Like the rest of you, Tony and I are holed up in our house, dutifully following the state directive to shelter in place to help stop the spread of COVID-19 (coronavirus) in our area.
Gov. JB Pritzker put the “shelter-in-place” order into effect at 5 p.m. Saturday.
Then again, we probably were doing that at least a week before the order went out. That may have something to do with being inundated with the news reports about the virus as a journalist.
I’m not much of a risk-taker, and going anywhere except for places that are “essential” seems like a terrible idea. In fact, I’m more than a little nervous just going to necessary places.
Things are made decidedly more difficult by being a caregiver for my husband, who has early onset Alzheimer’s disease.
As anyone familiar with Alzheimer’s and its related dementias knows, these situations are challenging even when there isn’t a pandemic. However, the nature of these diseases means that although they don’t make ones more susceptible to COVID-19, which is a respiratory illness, the associated behaviors of dementia do increase risk, according to the Alzheimer’s Association.
For instance, one might forget to wash one’s hands frequently. Or forget that it’s not OK to touch one’s face. Or that there needs to be a 6-foot space between people.
Also, illnesses such as the flu and COVID-19 can increase cognitive impairment in those with dementia.
The Alzheimer’s Association offers a few tips for caregivers like me:
• Increased confusion is often a first sign of an illness for someone with dementia. If the person with dementia shows rapidly increased confusion, it’s a good idea to contact a health care provider for advice.
• People with dementia might need more reminders (perhaps written) and support to remember to wash their hands and keep things clean. A sign could remind them to wash their hands with soap for
20 seconds. They might need a demonstration of how to wash their hands. And, if you can get some, hand sanitizer can be an alternative for those with dementia who can’t get to a sink to wash their hands easily.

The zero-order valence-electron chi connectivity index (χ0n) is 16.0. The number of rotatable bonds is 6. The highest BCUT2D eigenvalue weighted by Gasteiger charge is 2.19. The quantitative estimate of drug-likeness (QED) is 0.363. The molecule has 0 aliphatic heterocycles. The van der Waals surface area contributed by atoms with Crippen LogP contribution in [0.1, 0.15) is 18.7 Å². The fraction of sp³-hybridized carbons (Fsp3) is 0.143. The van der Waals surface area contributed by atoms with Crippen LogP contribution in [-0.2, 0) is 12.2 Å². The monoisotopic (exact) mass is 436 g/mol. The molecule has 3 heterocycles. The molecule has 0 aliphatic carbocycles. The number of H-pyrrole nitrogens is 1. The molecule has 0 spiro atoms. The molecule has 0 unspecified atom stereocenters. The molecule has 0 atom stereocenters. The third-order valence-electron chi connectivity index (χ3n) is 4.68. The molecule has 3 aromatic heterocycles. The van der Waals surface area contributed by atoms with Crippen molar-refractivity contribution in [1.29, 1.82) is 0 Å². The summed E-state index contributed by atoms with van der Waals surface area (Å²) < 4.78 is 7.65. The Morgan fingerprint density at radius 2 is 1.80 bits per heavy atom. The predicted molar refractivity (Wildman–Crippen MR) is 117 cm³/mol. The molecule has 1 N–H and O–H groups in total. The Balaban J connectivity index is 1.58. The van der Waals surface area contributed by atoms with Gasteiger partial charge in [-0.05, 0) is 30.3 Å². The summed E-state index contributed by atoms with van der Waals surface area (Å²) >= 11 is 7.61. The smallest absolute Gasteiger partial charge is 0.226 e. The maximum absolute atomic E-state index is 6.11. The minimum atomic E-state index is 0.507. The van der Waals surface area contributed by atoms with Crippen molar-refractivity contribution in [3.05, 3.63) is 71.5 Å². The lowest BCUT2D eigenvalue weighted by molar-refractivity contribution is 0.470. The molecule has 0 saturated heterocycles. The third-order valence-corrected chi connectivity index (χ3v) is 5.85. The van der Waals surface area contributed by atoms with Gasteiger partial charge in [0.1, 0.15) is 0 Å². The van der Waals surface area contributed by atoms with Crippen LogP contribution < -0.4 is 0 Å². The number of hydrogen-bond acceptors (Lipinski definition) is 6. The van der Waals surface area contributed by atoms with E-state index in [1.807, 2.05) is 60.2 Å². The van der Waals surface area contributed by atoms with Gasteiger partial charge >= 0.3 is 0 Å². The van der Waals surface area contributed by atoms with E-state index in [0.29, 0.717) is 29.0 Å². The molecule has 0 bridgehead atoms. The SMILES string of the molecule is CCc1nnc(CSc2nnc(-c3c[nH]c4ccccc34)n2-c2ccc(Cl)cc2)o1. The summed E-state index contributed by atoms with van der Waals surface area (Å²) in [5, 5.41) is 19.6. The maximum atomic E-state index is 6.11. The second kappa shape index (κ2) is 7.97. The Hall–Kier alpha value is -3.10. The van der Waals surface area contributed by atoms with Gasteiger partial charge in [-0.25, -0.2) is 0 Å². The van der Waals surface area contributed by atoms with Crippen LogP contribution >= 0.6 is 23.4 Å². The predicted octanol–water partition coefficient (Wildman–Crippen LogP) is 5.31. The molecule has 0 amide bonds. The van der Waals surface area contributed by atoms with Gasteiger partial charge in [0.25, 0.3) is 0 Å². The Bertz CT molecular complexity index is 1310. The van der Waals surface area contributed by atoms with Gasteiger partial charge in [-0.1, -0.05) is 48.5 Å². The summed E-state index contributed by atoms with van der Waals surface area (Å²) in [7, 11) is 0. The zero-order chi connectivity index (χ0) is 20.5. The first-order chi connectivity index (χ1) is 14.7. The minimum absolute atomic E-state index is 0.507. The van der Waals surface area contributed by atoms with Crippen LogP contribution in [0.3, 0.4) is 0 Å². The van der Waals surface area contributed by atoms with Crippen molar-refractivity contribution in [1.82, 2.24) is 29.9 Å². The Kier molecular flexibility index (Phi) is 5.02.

• Have on hand enough medication to last awhile so that you don’t have to make trips to the pharmacy. A lot of our area pharmacies also deliver.
• Think ahead and make alternative plans for care management if the primary caregiver should become sick.
That last one could be a little problematic for a lot of us, and it’s one I do have to give some consideration to. I can’t guarantee even with every precaution that I won’t get sick. And I’ve felt some of the frustration at having to keep an eagle eye on Tony to keep him from getting sick.
Still, my frustration is nothing compared with those families whose loved ones are in facilities that are on lockdown. Although those measures are necessary to keep the residents safe, it can be heartbreaking not to be able to visit a loved one with dementia.
One of the worst things for those with dementia is social isolation. Yet that’s exactly what we all need to do in order to not spread the virus.
The Alzheimer’s Association recommends trying to work with the facility on lockdown to provide video chats. Or to offer frequent updates if the person with dementia isn’t able to handle video chats or phone calls.
No question, this is a hard time for all of us. My heart goes out to all my fellow caregivers and to all the families whose loved ones have the added challenge of dementia.
Here’s hoping this passes sooner rather than later.
• Joan Oliver is the former Northwest Herald assistant news editor. She has been associated with the Northwest Herald since 1990. She can be reached at email@example.com.